- For whatever reason, the fiction of that game (to map it to DnD) was strangely at odds with a proper process simulation of what should have been the results of that game. I got shelled. I'll never forget it. Totally inexplicable. With the command and stuff that I had, and the ability level of the opponent team, it should have been a walkthrough. I would execute the exact pitch that I wanted, and it would be nasty, and some bum would find a way to get to it and "hit it where they ain't". It totally ruined my immersion that I'm a very good pitcher in my world.
    - The exact opposite tale unfolded for me as well. Poor stuff. Poor command. Above average opponents. Worked my way out of jams. People fouled off mistake pitches they should have squared up. This also ruined my immersion. I had poor stuff and poor command on that day against a good opponent and found a way to get it done.

    Like PCs would be, I was totally unaware of any "skill checks" being rolled...just the resultant reality (fiction) of executed pitches being hit and poorly executed pitches not being hit...and it certainly wasn't process simulation that would logically follow from a computer model simulation of the inputs going into those 2 games. This anecdote (and I've been involved in or witnessed dozens just like these) and those like them are illustrative that much gets lost in the wash of real life. Entropy emerges where it should not persist...and it finds a way to proliferate. Binary, Linear, Process Simulation does not provide me this level of dynamism and it certainly doesn't provide me the dynamism of Indiana Jones or Star Wars.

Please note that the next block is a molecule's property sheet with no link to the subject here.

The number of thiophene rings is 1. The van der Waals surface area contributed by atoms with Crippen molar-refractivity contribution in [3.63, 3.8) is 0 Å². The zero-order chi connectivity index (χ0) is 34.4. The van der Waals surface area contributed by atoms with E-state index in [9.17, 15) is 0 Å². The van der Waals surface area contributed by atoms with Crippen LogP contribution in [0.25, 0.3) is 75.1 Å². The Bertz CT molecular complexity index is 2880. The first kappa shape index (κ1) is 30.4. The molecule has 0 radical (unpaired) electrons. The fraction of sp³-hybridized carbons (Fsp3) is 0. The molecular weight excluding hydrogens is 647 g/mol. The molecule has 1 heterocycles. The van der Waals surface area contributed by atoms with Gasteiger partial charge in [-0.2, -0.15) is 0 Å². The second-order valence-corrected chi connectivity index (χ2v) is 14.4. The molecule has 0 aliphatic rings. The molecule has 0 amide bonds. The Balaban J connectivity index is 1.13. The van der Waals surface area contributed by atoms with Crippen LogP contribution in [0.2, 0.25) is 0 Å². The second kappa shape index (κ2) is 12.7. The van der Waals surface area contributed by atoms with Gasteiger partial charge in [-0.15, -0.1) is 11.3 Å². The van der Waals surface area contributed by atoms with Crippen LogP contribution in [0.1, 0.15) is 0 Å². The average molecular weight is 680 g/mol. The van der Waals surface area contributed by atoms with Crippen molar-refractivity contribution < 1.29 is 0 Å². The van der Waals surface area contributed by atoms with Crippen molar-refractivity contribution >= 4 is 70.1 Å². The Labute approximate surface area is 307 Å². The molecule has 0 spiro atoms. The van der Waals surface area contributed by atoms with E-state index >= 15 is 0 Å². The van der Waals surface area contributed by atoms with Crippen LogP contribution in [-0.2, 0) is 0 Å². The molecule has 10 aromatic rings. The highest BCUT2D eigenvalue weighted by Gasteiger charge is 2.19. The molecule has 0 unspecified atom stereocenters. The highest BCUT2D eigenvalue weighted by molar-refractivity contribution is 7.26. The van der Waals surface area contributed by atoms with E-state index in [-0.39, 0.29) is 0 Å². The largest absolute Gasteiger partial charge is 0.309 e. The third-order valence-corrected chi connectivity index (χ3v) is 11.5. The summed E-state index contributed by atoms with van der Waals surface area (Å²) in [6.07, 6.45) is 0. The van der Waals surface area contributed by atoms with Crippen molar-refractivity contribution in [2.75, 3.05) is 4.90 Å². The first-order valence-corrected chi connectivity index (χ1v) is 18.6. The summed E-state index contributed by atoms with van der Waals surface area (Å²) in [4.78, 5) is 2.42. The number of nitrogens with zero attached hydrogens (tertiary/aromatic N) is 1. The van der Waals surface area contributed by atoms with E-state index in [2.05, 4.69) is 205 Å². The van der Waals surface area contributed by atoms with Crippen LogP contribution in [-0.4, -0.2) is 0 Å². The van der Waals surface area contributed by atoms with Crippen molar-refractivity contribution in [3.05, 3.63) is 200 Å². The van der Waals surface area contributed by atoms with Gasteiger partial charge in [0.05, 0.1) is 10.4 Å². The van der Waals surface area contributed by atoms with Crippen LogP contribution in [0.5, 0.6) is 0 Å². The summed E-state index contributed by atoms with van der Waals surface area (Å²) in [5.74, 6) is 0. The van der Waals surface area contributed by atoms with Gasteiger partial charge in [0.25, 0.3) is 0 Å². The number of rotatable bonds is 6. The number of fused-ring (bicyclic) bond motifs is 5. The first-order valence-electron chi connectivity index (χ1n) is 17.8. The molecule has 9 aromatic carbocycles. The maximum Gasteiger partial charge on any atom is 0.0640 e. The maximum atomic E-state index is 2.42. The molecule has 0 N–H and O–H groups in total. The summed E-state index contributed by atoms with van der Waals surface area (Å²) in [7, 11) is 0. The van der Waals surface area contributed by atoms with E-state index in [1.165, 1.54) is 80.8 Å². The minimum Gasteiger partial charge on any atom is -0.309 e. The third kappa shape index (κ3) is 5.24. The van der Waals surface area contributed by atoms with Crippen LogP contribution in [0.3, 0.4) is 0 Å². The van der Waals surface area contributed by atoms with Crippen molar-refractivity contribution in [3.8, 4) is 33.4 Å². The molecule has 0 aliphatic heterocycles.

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    Quote Originally Posted by Nagol View Post
    One reason I am a bit loath to use the technique is the addition of the gorge can negate player choice in character design.

    <snip>

    I remember one case in a CHAMPIONS campaign where I was playing an illiterate superhero and the GM resolved something like a skill challenge with my player reading from a book.
    I think this is about GMing skill, and also (as @Manbearcat said) about letting that player use his/her PC's local knowledge to advantage.

    Quote Originally Posted by billd91 View Post
    By arbitrarily throwing a gorge in the way to explain how a ride check got missed? That sounds more like a thwart than just designing some adversity into the game.
    It's not arbitrary, though. It's triggered by a failed check, which the player is aware of.

    And (in a game of heroic fantasy adventure) a gorge isn't a thwart, it's an opportunity (to escape, to trick your pursuers into riding their horses over the edge, etc).

    Quote Originally Posted by billd91 View Post